When made properly in small batches from cultured dairy, whey has incredibly unique healing properties. Rich with biologically active proteins and protein fractions, it has a high concentration of essential amino acids that are readily used to support vital biological functions in the body. Among these beneficial factors is:

  • Lactoferrin, a multifunctional protein with iron-binding properties that acts as a powerful antimicrobial and anti-inflammatory
  • Bovine serum albumin (BSA), a substance high in amino acids that has been shown to support infection-fighting white blood cells, increase antioxidant activity and maintain healthy cholesterol levels in the body
  • Immunoglobulins to support disease control by bolstering immunity
  • Probiotic organisms to promote optimal digestion and full nutrient absorption by balancing the gut flora
  • Essential amino acids in a highly bioavailable form to act as building blocks for proteins
  • Glutathione precursors, to boost production of the body’s most powerful antioxidant
  • Minerals such as potassium, iron and zinc in balanced amounts
  • Vitamins notably vitamin B2 or riboflavin which helps the body to convert carbohydrates into fuel

Homemade whey has many uses including making lacto-fermented vegetables, condiments or beverages; soaking and sprouting nuts or grains; or as an additive to smoothies, sauces and stocks. The process to make whey is simple and uses things you probably already have around the house.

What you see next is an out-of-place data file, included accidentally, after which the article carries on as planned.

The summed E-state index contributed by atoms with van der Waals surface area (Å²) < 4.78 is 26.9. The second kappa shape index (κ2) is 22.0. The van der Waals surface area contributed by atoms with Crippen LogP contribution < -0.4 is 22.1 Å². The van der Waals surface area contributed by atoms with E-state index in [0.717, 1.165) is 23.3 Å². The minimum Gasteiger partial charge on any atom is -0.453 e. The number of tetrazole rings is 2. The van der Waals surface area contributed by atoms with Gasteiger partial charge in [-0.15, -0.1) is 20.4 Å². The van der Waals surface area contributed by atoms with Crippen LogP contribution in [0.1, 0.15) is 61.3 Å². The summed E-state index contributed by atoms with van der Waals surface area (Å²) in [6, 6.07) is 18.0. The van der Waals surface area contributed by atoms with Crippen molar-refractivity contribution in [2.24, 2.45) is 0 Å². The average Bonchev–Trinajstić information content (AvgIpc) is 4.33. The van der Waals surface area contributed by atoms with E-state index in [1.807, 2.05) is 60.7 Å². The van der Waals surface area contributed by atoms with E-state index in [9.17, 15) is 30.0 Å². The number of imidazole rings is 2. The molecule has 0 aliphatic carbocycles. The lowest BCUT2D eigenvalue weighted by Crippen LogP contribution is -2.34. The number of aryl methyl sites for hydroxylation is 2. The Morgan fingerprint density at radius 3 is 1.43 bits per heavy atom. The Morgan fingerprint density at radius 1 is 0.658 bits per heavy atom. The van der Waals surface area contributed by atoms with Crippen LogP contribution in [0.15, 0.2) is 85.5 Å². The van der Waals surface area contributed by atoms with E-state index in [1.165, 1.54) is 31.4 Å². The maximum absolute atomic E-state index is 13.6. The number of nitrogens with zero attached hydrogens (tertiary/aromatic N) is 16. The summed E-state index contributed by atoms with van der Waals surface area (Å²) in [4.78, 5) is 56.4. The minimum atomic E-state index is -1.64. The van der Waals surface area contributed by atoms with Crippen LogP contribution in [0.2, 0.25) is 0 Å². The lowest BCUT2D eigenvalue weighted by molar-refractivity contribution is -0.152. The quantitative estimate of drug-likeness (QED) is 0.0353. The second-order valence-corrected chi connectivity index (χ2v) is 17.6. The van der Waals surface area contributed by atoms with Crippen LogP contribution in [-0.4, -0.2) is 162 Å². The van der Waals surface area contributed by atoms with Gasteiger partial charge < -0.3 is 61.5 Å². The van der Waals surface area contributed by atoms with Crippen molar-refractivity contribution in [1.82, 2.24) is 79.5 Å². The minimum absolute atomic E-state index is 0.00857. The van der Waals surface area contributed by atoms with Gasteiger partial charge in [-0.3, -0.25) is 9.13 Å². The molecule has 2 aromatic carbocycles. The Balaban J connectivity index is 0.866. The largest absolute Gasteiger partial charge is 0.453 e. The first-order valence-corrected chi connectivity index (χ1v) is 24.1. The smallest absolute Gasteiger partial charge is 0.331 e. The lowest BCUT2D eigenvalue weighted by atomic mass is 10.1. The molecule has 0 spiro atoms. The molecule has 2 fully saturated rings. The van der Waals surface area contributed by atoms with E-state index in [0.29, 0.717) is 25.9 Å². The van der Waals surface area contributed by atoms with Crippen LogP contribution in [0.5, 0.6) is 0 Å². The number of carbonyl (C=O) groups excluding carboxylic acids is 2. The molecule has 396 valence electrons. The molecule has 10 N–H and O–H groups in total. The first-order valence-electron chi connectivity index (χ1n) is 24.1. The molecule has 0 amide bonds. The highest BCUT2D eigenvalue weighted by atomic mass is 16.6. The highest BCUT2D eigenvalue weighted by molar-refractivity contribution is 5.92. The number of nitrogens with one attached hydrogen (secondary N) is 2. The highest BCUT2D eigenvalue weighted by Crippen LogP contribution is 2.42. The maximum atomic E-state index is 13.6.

Raw Milk (as much as you want/need)  left at room temperature for 2 days
Juice of 3 limes/lemons or a cup of good quality yogurt (or kefir grains)
1 large glass bowl
1 strainer
1 thin, clean dishtowel or unbleached cheesecloth
1 wooden spoon
1 pitcher

Prepare the raw milk.   Add the lemon juice, kefir or yoghurt and let stand for 2 days (more might be required).  It will appear to “sour” and the curds separate (solidify).   This is good.   I prefer to do this this with yoghurt or kefir for the probiotic profile.

Line a large strainer with an unbleached cheesecloth or thin, clean dish towel and set strainer in large bowl. Pour soured milk into the cloth, cover and allow to sit out at room temperature for several hours. The liquid whey will begin to drip into the bowl, while the milk solids will stay collected in the cloth.

When the dripping slows, tie up the cloth into a sac with the milk solids inside. Although tempting, do not squeeze the curds to get the remaining liquid out. Instead, tie the cloth to a wooden spoon, placing it over a pitcher so that the sac containing the milk solids is suspended inside. Allow this to hang for an additional several hours (I generally leave mine overnight) or until the dripping completely stops. At that point, pour the liquid whey from the large bowl or pitcher into a small glass jar for storage- it will last 6 months refrigerated. The curds left in the strainer are a tasty cream cheese rich with healthy fats, that can be used as a nutrient dense spread or dip.

This second step ensures that you are getting all of the whey to  separate from the curds. There is no one way to do this either; get creative with straining methods! For example, you can tie the cloth to the kitchen faucet and place a bowl in the sink to collect the whey, or onto a knob on your cabinets so that the whey collects into a container on the counter.

 

 

Timeframe: 3 days to 3 months (and beyond)